Ramboland: the regenerative-living laboratory that’s aimed at changing the world

"Imagine if we could spend half as many tax dollars per citizen with special needs but be radically more effective in supporting their well-being and happiness, as well as the health of our cities. This project points the way.” These are the words that greet visitors on the official Ramboland building project’s website.

Any project with a name like Ramboland is bound to garner some intrigue. (Cue images of Stallone-style guerilla warfare.) But the name is the least intriguing thing about Ramboland. Despite the project’s small stature in comparison with other construction projects of the same scope, the Ramboland team members have inspirationally high goals and one coveted award already under their tool belts. And it all started with one man—Ron Rambo.

The Visionary

Ron Rambo, 57, was born with cerebral palsy. His central goal is to be a pioneer, helping the millions of others in the United States and around the world, who face the same, or similar, difficulties. According to the Ramboland website, the rate of persons with disabilities for ages 18 to 64 in the U.S. is 10.5 percent, and roughly 4.5 million Americans rely on a wheelchair for mobility daily.

According to the Americans With Disabilities Act (ADA), existing residential dwelling units are not required to comply with accessibility laws set forth by the ADA or Section 504 of the Rehabilitation Act of 1973. As such, for those whom these laws generally protect, finding accessible housing is difficult, as landlords of existing housing must be willing and able to fund the necessary additions that make it accessible for those with special needs—an expensive undertaking.

And, in 2013, almost 30 percent of working-age U.S. civilians with disabilities were living in poverty—more than double the national rate, according to ramboland.com. Consequently, these individuals, Rambo included, are forced to live in conditions that make the tasks most of us take for granted—such as navigating from room to room, cooking a meal, showering or simply entering the home—nightmarish feats to complete. But, in true Rambo fashion, he found a solution.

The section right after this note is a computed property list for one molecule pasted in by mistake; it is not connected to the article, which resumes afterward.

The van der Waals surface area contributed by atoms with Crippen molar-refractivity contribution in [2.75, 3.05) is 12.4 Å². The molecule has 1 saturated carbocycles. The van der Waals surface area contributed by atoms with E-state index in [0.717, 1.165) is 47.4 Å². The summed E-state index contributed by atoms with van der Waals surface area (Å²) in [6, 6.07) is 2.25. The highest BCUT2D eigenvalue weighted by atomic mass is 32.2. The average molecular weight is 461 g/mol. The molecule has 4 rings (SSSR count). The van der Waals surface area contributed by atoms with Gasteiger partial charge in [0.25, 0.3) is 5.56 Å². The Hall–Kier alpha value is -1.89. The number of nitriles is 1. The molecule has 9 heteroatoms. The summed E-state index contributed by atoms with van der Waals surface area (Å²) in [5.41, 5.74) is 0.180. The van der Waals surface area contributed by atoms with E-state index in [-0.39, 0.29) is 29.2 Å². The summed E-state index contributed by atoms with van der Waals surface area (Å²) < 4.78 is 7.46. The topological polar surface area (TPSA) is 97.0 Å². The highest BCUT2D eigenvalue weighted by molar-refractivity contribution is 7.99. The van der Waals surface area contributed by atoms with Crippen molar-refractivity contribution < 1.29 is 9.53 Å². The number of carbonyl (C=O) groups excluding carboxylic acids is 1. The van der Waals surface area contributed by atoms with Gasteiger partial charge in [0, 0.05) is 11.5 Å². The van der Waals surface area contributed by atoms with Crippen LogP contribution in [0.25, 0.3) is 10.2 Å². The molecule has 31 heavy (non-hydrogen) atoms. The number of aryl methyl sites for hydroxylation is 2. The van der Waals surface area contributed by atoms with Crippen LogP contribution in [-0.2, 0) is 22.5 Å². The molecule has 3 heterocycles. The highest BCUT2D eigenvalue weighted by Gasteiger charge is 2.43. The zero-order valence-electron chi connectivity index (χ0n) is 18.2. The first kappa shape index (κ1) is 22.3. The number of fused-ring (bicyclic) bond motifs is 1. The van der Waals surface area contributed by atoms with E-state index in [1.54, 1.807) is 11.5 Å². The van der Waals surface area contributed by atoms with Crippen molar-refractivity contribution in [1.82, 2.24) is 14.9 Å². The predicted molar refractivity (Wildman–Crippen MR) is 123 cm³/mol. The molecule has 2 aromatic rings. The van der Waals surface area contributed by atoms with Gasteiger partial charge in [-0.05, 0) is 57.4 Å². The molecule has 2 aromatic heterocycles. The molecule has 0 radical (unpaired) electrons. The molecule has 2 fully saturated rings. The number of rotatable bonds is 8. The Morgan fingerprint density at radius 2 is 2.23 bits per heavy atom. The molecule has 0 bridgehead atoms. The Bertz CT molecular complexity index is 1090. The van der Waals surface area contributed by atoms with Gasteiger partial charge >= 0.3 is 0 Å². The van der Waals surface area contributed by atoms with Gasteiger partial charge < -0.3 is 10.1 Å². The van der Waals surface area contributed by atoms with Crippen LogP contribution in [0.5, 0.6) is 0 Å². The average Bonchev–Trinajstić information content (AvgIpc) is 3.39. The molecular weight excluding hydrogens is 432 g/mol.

Other than allocating a government-run and funded home-ownership program, the only way to help to fix the problems of basic living that both he and his peers face was to first build a model home specially designed for him and for those with special needs. Of course, he couldn’t do this alone. To get started, Rambo immediately reached out to Praxis Building Solutions LLC Owner and Chief Executive Officer and Sustainability Nexus Co-founder and Executive Director Max Zahniser.

“Ron contacted me through a mutual acquaintance in the Lancaster, Pennsylvania, area. His mother had offered him a property for developing a home if he could find someone to design it for him,” said Zahniser, Leadership in Energy and Environmental Design (LEED) Fellow and project designer/facilitator. “And he wanted the home to be a demonstration of green living, useable for visitors and future residents of all physical capability levels. In other words: He wanted a home for himself, but he also wanted to show the world a better way and leave something for others to continue to benefit from. All of that was inspiring to me and in line with my own goals. I instantly agreed.”

The Team

Zahniser began by assembling the best professionals he could find from both his regional and international green-building networks. “We now have one of the most extraordinary design teams ever assembled, and a lot of that comes down to how inspiring Ron’s original vision was,” said Zahniser. Through word-of-mouth about this vision among generous experts in the field, the heft of the volunteer team came together: Project Manager Jennifer Sheffield, LEED AP; Lead Builder Jesse Pellman, LEED AP; and Architect Carol Hickey, RA, American Institute of Architects Associate.